IN FANEUIL HALL, ON THURSDAY, JUNE 5th, 1828.
At a public dinner given him, by the citizens of Boston, as a mark of respect for his public services as Senator of the United States, and late their Representative in Congress,-after the annunciation of the following toast:-" Our distinguished Guest-worthy the noblest homage, which freemen can give, or a freeman receive: the homage of their hearts:" Mr. Webster rose and said :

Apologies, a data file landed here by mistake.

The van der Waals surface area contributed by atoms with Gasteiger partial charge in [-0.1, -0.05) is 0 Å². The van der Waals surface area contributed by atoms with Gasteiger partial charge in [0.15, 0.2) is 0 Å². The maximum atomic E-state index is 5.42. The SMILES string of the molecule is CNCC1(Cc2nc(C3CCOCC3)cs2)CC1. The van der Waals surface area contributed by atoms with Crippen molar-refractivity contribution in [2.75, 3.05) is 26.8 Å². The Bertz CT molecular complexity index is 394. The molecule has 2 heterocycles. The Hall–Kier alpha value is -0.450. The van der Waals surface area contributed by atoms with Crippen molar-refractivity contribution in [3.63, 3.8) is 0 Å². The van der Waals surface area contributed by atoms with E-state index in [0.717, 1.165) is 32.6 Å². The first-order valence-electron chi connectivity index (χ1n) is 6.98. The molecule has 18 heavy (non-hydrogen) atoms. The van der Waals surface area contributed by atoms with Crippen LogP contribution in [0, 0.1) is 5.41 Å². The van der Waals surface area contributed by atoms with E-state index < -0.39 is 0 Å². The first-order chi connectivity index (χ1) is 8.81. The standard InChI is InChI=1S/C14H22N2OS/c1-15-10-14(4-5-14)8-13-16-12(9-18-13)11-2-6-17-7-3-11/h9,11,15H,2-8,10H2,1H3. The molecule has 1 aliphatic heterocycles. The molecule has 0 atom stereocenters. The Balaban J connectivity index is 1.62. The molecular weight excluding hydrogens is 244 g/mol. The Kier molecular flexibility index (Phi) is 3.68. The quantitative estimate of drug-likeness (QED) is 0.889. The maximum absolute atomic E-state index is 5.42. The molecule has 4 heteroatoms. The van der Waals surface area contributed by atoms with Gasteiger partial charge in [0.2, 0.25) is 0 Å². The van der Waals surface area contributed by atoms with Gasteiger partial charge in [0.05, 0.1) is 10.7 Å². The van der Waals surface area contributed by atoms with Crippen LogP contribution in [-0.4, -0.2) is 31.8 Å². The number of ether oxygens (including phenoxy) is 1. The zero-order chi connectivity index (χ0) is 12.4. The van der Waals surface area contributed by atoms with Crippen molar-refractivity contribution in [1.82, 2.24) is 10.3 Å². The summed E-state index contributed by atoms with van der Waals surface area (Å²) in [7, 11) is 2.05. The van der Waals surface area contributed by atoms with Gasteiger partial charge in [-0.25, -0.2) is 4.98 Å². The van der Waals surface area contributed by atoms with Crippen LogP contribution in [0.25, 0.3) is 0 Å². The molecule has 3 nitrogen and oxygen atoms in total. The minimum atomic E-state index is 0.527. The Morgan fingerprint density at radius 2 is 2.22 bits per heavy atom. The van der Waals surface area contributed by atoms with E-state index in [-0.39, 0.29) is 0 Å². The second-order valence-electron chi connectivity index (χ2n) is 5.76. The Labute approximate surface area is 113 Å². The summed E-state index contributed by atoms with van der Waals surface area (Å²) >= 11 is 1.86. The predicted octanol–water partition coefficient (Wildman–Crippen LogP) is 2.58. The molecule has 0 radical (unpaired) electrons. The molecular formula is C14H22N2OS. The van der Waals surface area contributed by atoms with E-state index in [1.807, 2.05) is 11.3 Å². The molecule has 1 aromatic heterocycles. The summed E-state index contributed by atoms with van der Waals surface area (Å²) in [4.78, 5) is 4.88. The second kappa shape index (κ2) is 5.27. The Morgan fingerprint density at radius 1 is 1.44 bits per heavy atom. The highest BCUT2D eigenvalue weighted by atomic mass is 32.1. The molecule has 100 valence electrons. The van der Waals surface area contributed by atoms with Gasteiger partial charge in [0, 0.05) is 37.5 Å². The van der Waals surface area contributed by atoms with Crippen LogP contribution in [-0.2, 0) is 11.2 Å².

MR. CHAIRMAN,The honor conferred by this occasion, as well as the manner in which the meeting has been pleased to receive what has now been proposed to them from the Chair, requires from me a most respectful acknowledgement, and a few words of honest and sincere thanks. I should, indeed, be lost to all just feeling, or guilty of a weak and peurile affectation, if I should fail to manifest the emotions which are excited by these testimonials of regard, from those among whom I live, who see me oftenest, and know me best. If the approbation of good men be an object fit to be pursued, it is fit to be enjoyed; if it be, as it doubtless is, one of the most stirring and invigorating motives, which operate upon the mind, it is, also, among the richest rewards which console and gratify the heart.